The Kenyan population has grown exponentially over the past 10 years reaching 38.6 million, up from the 28.7 million recorded in 1999, according to census data announced Tuesday. In addition to the simple counting of residents, the study collected information on education, housing, fertility and mortality rates as well as the tribal affiliation of respondents. This last point has, however, caused an uproar, at a time when the country is still recuperating from the political and ethnic violence that broke out after the disputed 2007 presidential election during which nearly 1,500 people were killed.
Identifying Kenyans by their ethnic origin has been bitterly condemned by some observers. They argue that the decision to take census figures, released Tuesday, pertaining to the ethnic or religious affiliations of Kenyans into account is in direct opposition to the spirit of cohesion of the new Constitution.
The census reveals that the Kikuyu, President Kibaki’s ethnic group, is the country’s largest representing 17% or 6.6 million of the total population. The Luhya ethnic group from western Kenya is second with 13%. The Kalenjin, former president Daniel Moi’s ethnic group, is in third position with 12%, while the Luo, Prime Minister Raila Odinga’s ethnic group, is ranked fourth with 10%.
Early 2008, nearly 1,500 Kenyans were killed in post-election ethnic violence, and many political analysts fear that the publication of these results is tantamount to fanning ethnic divisions.
August 2009, before the exercise, a civil society organization, Tribe Kenya Group, called on Kenyans to refuse the part of the census that mentioned tribal affiliation arguing that such information could be utilized for political interests especially in the pending 2012 general elections.
Says James Mwamu, Secretary of the East African Law Society: “Politicians will immediately start looking for mechanisms to create alliances, based on the size of tribes”. According to him it could incite some politicians to claim key political positions, simply because of their tribe’s numerical strength.
Moreover, “the figures on tribe and religious affiliations may not be correct since many people declined to give details on the two categories during last year’s census,” Bishop Wasonga.
But Director General of Census, Anthony Kilele, believes that there is nothing political about the statistics per se, but rather in the way some people would use them.
The previous census organized by the authorities in 1989 and 1999 mentioned ethnicity, while the government has repeatedly defended its position on this year’s census. “The census is about collecting factual information and one’s ethnic origin is only a matter of fact,” read a statement from the National Bureau of Statistics.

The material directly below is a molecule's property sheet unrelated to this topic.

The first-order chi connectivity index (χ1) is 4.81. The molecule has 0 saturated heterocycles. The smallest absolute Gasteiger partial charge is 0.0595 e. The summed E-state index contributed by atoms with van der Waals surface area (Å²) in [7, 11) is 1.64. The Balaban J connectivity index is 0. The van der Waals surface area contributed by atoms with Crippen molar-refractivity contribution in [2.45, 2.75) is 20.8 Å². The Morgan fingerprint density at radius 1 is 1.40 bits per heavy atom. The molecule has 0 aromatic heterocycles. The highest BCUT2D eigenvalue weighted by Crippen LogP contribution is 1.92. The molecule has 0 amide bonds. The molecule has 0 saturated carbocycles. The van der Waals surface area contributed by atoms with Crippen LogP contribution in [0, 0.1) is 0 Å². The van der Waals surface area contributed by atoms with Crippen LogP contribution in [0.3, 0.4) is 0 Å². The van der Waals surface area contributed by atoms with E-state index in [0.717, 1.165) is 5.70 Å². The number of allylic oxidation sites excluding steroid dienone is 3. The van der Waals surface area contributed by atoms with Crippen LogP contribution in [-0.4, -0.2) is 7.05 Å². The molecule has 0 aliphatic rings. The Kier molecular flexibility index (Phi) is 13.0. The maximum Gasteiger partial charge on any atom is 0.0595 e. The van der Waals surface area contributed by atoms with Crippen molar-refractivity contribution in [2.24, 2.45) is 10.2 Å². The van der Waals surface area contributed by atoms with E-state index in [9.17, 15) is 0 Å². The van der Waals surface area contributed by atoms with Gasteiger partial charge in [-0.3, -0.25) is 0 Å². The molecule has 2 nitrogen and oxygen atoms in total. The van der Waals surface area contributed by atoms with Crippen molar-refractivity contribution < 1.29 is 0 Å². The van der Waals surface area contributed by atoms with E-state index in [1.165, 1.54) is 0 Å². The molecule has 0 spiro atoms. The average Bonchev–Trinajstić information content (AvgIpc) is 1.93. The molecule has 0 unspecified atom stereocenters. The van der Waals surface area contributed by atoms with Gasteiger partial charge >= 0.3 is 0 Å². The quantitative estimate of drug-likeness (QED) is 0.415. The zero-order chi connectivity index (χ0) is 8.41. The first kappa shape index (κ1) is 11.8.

Some have also argued that in other countries including the United States, ethnicity is routinely asked during census exercises.
According to political analyst Jeremia Owiti, “a million people a year, is a source of concern”. Indeed, Kenya’s population is experiencing an annual growth rate of 1 million people, causing an imbalance in population growth vis-à-vis the national economic growth rate. The national census, the seventh since 1948 and the first since 1999, counted 38,610,097 Kenyans using various criteria, including education, housing, fertility and mortality.
Kenya’s Development Minister, Wycliffe Oparanya, insists that the strong growth observed could have a negative impact on spending, and advices that aggressive family planning programs should be launched.
The pioneering government policies that will accompany the implementation of the new Constitution will also depend largely on census data to provide guidance in the allocation and sharing of resources under the new system of devolved government.
And Mr Oparanya posits that the new census figures would help identify underdeveloped areas and their needs in terms of technology, education, health, electrification and other services. “The report will be crucial in poverty index surveys and help the government design better ways of dealing with the situation,” he says.
The figures also indicate that in addition to rapid urbanization, population growth in Kenya is still heavy in a narrow stretch of arable land with a high population density, while vast tracts of the country are both under-populated and underdeveloped. Thus, development planning which has always targeted areas with high agricultural potential should be reconsidered.
The census also reveals that over 67% of Kenyans live in rural areas, only 63% of households own a mobile phone and a meagre 30% of the population has access to piped water.
The minister says a new census will be conducted in eight districts following some inconsistencies found in the population data for some areas in northern Kenya, which led to the region’s results being canceled. A decision that Rukia Subow, president of Maendeleo Ya Wanawake Organization (MYWO), the oldest women’s association in Kenya, finds particularly controversial.